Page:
For your soul senses the world that awaits you.

Non-Stop Celebrations

by Norman Rockwell…

This year, I loved our Thanksgiving because we celebrated it three different times! I often feel quite anxious about the holidays, but this year is different. I decided that we will simply be prepared to celebrate whenever our loved ones can be with us. So for Thanksgiving, I had the dinner fixings ready to go when our grandson could be with us on the weekend before Thanksgiving,  and with our son on Thanksgiving Day, and then again when our daughter arrived on the Sunday after Thanksgiving. We are now repeating that same practice with the Christmas holiday!

So last night we had an early family Christmas celebration because our daughter is with us for a few days. This celebration included our family dinner, opening a present or two, and watching a video…and lots of laughter. We will repeat this when our grandson is with us on Christmas Eve and Christmas Day.

These are cherished times with our family.  May your holidays be warm and wonderful, and full of love, too.

The Sillies

My Other Reading

Painting by Anna Forlati

My reading has always been all over the place. There are genres I love, like mysteries and gardening books, and I love children’s literature. But reading is how I process most things in life. Books and authors are my guides. I am curious and a learner and have gotten my best education from my books. So simply put, I read all kinds of things, and when I need to learn about a new topic, I dive in head first.

Byron and I are now facing changes and challenges that require a whole new education. Thus, I am reading about all kinds of topics that I haven’t read about before so I’ve started calling this “my other reading.” Many of these books, articles, even research papers are recommended by our current support team which is made up of family and friends, doctors and our grief counselor, and new acquaintances who are going through similar things to what we are facing.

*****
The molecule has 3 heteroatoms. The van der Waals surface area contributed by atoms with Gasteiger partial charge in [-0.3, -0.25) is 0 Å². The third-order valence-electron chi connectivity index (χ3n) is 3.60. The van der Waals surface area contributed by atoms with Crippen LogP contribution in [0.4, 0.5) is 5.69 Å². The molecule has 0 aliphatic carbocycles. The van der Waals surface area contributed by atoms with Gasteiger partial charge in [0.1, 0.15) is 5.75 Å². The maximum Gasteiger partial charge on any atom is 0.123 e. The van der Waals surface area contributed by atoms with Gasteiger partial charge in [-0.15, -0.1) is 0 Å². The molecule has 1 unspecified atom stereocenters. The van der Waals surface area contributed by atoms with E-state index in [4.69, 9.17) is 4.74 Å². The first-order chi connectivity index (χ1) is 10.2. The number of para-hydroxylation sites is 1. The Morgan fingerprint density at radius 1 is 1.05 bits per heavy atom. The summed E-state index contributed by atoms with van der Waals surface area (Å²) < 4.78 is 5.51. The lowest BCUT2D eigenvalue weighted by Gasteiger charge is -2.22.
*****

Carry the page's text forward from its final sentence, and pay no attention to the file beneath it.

Some of this reading I am doing slowly, over time, because the topic is so intense emotionally. Others I am reading quickly needing the information right now already. And some are fiction that give me a completely different view and understanding of our situation.

This “other” reading is helping me understand, cope, prepare, and live with the certainty and uncertainties of life since Byron’s diagnosis.

My current “other” reading:

Being Mortal: Medicine and What Matters in the End, by Atul Gwandi, after having loaned it to our daughter to read. This is a reread for me. It’s such an important topic, rarely discussed in public, but a book that I think everyone should read. We are all mortal.

The Emperor of All Maladies: A Biography of Cancer, by Siddhartha Mukherjee, is beautifully written, but difficult (emotionally) to read. I’m reading it a little bit at a time, learning sooo much about cancer, and finding passages that perfectly describe our life right now.

During one session recently, my grief counselor read to me an excerpt from the book, The Wild Edge of Sorrow: Rituals of Renewal and the Sacred Work of Grief, by Francis Weller. The passage she read to me was called “An Accumulation of Losses,” and it really hit home with me. So I ordered that book and am slowly reading it, savoring the wisdom it imparts.

She also recommended that I read the book Cured: Strengthen Your Immune System and Heal Your Life, by Jeffrey Rediger, MD. I was hesitant at first to read this one because “being cured” seemed like such a long shot when we are coming to terms with the finality of Byron’s diagnosis. But as the author says, “We have a lot of work to do, in both medicine and as a larger culture, when it comes to talking about death and understanding what it can tell us about life,” and this book is full of ideas to ponder about life when faced with a terminal diagnosis.

Last year, I read a fiction book that touched my heart. The Springtime of the Year, by Susan Hill, was a story of loss and grief. A young, newly married woman loses her husband in a sudden accident. Her journey through grief and how she found her way back into Life, was beautifully told.

I also recently read a non-fiction book by Chimamanda Ngozi Adiche. Notes on Grief, was about the sudden loss of her father during the Covid 19 quarantine (he did not have Covid), and her own journey through the grief and difficulties of losing him during a pandemic. I wrote a mini-review of it here.

One of the most poignant stories I’ve read about loss and grief is Hamnet, by Maggie O’Farrell. My review of it is here.

And finally, I am reading a lot of Mary Oliver‘s poetry…because she puts it into words…beautifully deep-felt words.

 

A Birthday Celebration

Today our family is celebrating Byron’s 74th birthday. There is chocolate cake and lots of laughter. I reminded him that he told me early in our relationship that he didn’t think he would live to be 30 years old (not an unusual statement from a man facing the draft during the Vietnam War). We will pamper him all day, make his favorite dinner for him this evening, and let him know in as many ways as possible that he is so dearly special to all of us. A happy day!

About Today’s Header

Today’s header (just for one day) is an old photo of my daughter, Jamie. She was born on Halloween and so our celebrations of this day have always been joyous rather than spooky. She is a beautiful and talented person, and is such a delight for us with her humor and compassion. We are so very proud of her. Happy birthday to our lovely daughter! And happy Halloween to you all!